Surely, the person responsible for these feet should be placed under house arrest and be forced to listen to the omnibus edition of the Archers. They are certainly the worst set of hooves I’ve ever seen. Sadly, they were mine to sort out. I had some help along the way but here is the story of Carrie’s feet and how they became…well, you will see…
Carrie was a 15-year-old bay thoroughbred who had done some eventing. She looked good and she was fast – even with those feet – but her only role left in life was as a companion. She was on Bute to help her with navicular (serious and sometimes incurable condition in the feet) and she was a lousy companion thanks to her aggression. It seemed she had reached the end of the road. I got a phone call from my friend who had Carrie on loan. The rescue charities were full and the owner couldn’t take her back. Carrie might have to be put down – could I take her?
Of course I could. I wasn’t doing anything for the next five years.
She had shoes on all four and I asked if my friend’s farrier would trim her and only refit the fronts. I was anticipating some kicking and I wouldn’t have her with weaponry. I wanted her to be barefoot but it was a hot summer and the ground was hard and we might have to wait. Her feet had other ideas. They were so long and weak that her new front shoes didn’t stay on beyond a few days. That’s when this pictures was taken. Fortunately, you can’t see one of me in a state of panic. I have never seen hooves fall apart so quickly. They peeled and they broke off in lumps and, although she could potter around the field very much the boss, she wouldn’t have won any prizes.
The set up at my place is all horses live out all year round. There is a field shelter and there are rugs for any horse that needs one. At the time, there was also a foot bath made from railway sleepers, pond liner and carpet. Five star, eh? It was at the top of my summer field and that’s where Carrie put herself most days – sometimes for long periods. I wish it had been enough to stop them crumbling and looking like they had woodworm. It gave her some relief though and gradually she was able to be ridden again.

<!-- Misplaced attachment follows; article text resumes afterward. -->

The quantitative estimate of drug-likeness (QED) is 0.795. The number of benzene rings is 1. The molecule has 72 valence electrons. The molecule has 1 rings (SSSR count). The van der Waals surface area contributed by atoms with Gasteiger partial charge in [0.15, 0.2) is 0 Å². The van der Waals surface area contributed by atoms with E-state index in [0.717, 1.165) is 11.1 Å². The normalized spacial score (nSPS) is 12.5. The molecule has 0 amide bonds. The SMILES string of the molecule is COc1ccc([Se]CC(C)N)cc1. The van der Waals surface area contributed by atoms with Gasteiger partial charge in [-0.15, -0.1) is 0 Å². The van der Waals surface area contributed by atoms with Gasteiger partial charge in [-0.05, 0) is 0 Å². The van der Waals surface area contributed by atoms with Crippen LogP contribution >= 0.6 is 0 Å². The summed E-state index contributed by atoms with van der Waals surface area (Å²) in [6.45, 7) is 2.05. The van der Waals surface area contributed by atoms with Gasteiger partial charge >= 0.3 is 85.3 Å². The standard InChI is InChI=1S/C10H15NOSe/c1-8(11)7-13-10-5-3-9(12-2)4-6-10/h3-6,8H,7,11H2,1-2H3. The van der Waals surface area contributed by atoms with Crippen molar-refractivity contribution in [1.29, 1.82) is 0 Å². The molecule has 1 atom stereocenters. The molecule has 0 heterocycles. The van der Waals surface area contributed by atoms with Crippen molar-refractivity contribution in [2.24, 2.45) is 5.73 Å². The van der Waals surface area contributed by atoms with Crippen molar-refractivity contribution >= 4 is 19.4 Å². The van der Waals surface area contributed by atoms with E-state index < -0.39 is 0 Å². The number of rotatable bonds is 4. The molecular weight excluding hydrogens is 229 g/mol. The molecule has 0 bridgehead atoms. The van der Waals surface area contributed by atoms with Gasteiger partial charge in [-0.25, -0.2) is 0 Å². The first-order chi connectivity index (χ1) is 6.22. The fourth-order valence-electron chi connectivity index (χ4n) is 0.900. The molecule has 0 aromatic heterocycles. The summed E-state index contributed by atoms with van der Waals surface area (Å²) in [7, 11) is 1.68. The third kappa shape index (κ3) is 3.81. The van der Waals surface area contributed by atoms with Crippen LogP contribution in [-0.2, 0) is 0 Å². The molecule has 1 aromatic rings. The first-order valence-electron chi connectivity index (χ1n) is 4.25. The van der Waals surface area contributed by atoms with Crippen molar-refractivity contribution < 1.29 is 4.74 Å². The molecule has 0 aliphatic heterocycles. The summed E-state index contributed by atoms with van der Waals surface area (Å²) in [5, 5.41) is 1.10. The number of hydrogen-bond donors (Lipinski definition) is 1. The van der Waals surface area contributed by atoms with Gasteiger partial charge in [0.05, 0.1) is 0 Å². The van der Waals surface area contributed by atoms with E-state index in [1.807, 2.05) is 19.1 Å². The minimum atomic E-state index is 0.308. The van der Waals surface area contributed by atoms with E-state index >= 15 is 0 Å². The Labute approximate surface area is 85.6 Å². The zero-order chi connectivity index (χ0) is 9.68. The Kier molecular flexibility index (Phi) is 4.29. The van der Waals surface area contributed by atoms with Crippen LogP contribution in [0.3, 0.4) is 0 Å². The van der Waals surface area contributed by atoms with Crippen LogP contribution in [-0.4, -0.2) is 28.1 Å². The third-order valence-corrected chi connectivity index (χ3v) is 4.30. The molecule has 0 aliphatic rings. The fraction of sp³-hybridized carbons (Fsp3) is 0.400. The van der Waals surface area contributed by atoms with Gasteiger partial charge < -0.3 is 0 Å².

In spite of regular trimming – big thanks to Alicia Mitchell who introduced me to Jame Jackson’s barefoot trim – her feet remained flat and weak, but rideable. She was prone to abscesses and wouldn’t have impressed on the roads. They improved slowly and Spring with its rush of grass was always a time to take extra care of her. It was important that she didn’t get too much of the lush stuff which put a strain on her feet.
The breakthrough for Carrie was another great idea from Jamie Jackson. His book Paddock Paradise shows how you can increase the amount of movement for your horse in his everyday life. It’s simple and works brilliantly in the summer with very little work. Using electric fencing, you set up a track system around the edge of your field until it looks like a gallop for race horses. And that’s what they did when I first turned them out on it – galloped for a couple of circuits.
Later, I’ll write more about Paddock Paradise. For now, I’ll concentrate on Carrie and her awful feet which do so much better if she keeps moving and isn’t overfed. The thing about a track system is the horse has to walk for his daily ration and the herd moves together in a way they would naturally – pushed on by a leader.
Carrie’s twenty four now and survived navicular and an early exit. I believe shoes were to blame for the state of her feet. They are not her best feature even now but they manage an impressive trot on the roads and I’m proud of them. Oh, and by the way – she’s still the boss.
Here are some things that helped to get Carrie through: –
+ regular trimming
+ movement / exercise
+ cutting down on lush grass
+ in summer – oil with tea tree applied in the morning while hooves are damp